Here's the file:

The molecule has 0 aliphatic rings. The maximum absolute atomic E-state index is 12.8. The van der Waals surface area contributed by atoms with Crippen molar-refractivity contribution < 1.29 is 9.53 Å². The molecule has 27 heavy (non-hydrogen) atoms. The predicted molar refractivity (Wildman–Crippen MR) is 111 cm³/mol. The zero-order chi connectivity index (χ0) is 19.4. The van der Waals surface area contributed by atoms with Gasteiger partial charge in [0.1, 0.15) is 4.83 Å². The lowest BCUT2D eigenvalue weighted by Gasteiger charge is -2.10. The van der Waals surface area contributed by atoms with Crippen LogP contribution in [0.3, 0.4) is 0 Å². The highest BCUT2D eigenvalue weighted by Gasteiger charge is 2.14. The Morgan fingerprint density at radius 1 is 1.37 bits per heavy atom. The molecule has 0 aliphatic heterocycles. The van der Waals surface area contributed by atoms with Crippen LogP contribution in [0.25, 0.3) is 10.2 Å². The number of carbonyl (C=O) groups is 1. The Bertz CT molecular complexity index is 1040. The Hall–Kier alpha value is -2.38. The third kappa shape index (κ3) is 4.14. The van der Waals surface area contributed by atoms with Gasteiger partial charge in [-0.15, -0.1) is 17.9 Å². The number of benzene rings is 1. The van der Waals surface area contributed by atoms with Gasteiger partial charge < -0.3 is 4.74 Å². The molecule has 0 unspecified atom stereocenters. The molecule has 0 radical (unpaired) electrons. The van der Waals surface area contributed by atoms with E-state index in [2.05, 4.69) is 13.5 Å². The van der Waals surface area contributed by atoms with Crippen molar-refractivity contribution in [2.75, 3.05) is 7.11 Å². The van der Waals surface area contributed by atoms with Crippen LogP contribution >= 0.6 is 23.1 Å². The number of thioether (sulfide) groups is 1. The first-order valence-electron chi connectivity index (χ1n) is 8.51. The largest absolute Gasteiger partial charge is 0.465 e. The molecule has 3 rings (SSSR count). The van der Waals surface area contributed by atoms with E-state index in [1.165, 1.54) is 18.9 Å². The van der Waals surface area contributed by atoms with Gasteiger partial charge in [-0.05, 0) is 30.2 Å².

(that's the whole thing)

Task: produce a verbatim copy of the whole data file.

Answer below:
The molecule has 0 aliphatic rings. The maximum absolute atomic E-state index is 12.8. The van der Waals surface area contributed by atoms with Crippen molar-refractivity contribution < 1.29 is 9.53 Å². The molecule has 27 heavy (non-hydrogen) atoms. The predicted molar refractivity (Wildman–Crippen MR) is 111 cm³/mol. The zero-order chi connectivity index (χ0) is 19.4. The van der Waals surface area contributed by atoms with Gasteiger partial charge in [0.1, 0.15) is 4.83 Å². The lowest BCUT2D eigenvalue weighted by Gasteiger charge is -2.10. The van der Waals surface area contributed by atoms with Crippen LogP contribution in [0.3, 0.4) is 0 Å². The highest BCUT2D eigenvalue weighted by Gasteiger charge is 2.14. The Morgan fingerprint density at radius 1 is 1.37 bits per heavy atom. The molecule has 0 aliphatic heterocycles. The van der Waals surface area contributed by atoms with Crippen LogP contribution in [0.25, 0.3) is 10.2 Å². The number of carbonyl (C=O) groups is 1. The Bertz CT molecular complexity index is 1040. The Hall–Kier alpha value is -2.38. The third kappa shape index (κ3) is 4.14. The van der Waals surface area contributed by atoms with Gasteiger partial charge in [-0.15, -0.1) is 17.9 Å². The number of benzene rings is 1. The van der Waals surface area contributed by atoms with Gasteiger partial charge < -0.3 is 4.74 Å². The molecule has 0 unspecified atom stereocenters. The molecule has 0 radical (unpaired) electrons. The van der Waals surface area contributed by atoms with E-state index in [2.05, 4.69) is 13.5 Å². The van der Waals surface area contributed by atoms with Crippen molar-refractivity contribution in [2.75, 3.05) is 7.11 Å². The van der Waals surface area contributed by atoms with Crippen LogP contribution >= 0.6 is 23.1 Å². The number of thioether (sulfide) groups is 1. The first-order valence-electron chi connectivity index (χ1n) is 8.51. The largest absolute Gasteiger partial charge is 0.465 e. The molecule has 3 rings (SSSR count). The van der Waals surface area contributed by atoms with E-state index in [1.165, 1.54) is 18.9 Å². The van der Waals surface area contributed by atoms with Gasteiger partial charge in [-0.05, 0) is 30.2 Å².